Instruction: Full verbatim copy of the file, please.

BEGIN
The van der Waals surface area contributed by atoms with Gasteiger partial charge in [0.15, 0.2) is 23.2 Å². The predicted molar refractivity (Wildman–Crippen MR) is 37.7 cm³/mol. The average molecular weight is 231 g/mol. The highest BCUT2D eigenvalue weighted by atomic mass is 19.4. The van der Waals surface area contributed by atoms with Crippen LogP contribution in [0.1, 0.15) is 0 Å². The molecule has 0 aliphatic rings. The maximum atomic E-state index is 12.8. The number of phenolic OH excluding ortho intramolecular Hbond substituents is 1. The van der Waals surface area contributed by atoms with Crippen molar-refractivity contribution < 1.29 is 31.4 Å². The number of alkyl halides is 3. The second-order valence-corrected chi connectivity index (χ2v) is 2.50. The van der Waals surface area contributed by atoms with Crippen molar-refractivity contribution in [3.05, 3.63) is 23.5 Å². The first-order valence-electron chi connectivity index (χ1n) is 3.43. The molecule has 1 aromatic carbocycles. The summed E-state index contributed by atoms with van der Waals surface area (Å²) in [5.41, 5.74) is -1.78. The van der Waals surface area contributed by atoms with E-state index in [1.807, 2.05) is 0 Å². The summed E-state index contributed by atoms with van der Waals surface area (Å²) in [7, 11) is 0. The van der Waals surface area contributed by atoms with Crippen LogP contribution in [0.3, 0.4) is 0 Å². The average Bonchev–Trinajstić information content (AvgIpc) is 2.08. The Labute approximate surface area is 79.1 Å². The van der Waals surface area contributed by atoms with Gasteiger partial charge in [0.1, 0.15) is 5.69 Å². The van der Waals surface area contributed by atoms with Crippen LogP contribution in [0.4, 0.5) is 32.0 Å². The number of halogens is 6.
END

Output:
The van der Waals surface area contributed by atoms with Gasteiger partial charge in [0.15, 0.2) is 23.2 Å². The predicted molar refractivity (Wildman–Crippen MR) is 37.7 cm³/mol. The average molecular weight is 231 g/mol. The highest BCUT2D eigenvalue weighted by atomic mass is 19.4. The van der Waals surface area contributed by atoms with Crippen LogP contribution in [0.1, 0.15) is 0 Å². The molecule has 0 aliphatic rings. The maximum atomic E-state index is 12.8. The number of phenolic OH excluding ortho intramolecular Hbond substituents is 1. The van der Waals surface area contributed by atoms with Crippen molar-refractivity contribution < 1.29 is 31.4 Å². The number of alkyl halides is 3. The second-order valence-corrected chi connectivity index (χ2v) is 2.50. The van der Waals surface area contributed by atoms with Crippen molar-refractivity contribution in [3.05, 3.63) is 23.5 Å². The first-order valence-electron chi connectivity index (χ1n) is 3.43. The molecule has 1 aromatic carbocycles. The summed E-state index contributed by atoms with van der Waals surface area (Å²) in [5.41, 5.74) is -1.78. The van der Waals surface area contributed by atoms with E-state index in [1.807, 2.05) is 0 Å². The summed E-state index contributed by atoms with van der Waals surface area (Å²) in [7, 11) is 0. The van der Waals surface area contributed by atoms with Crippen LogP contribution in [0.3, 0.4) is 0 Å². The average Bonchev–Trinajstić information content (AvgIpc) is 2.08. The Labute approximate surface area is 79.1 Å². The van der Waals surface area contributed by atoms with Gasteiger partial charge in [0.1, 0.15) is 5.69 Å². The van der Waals surface area contributed by atoms with Crippen LogP contribution in [0.4, 0.5) is 32.0 Å². The number of halogens is 6.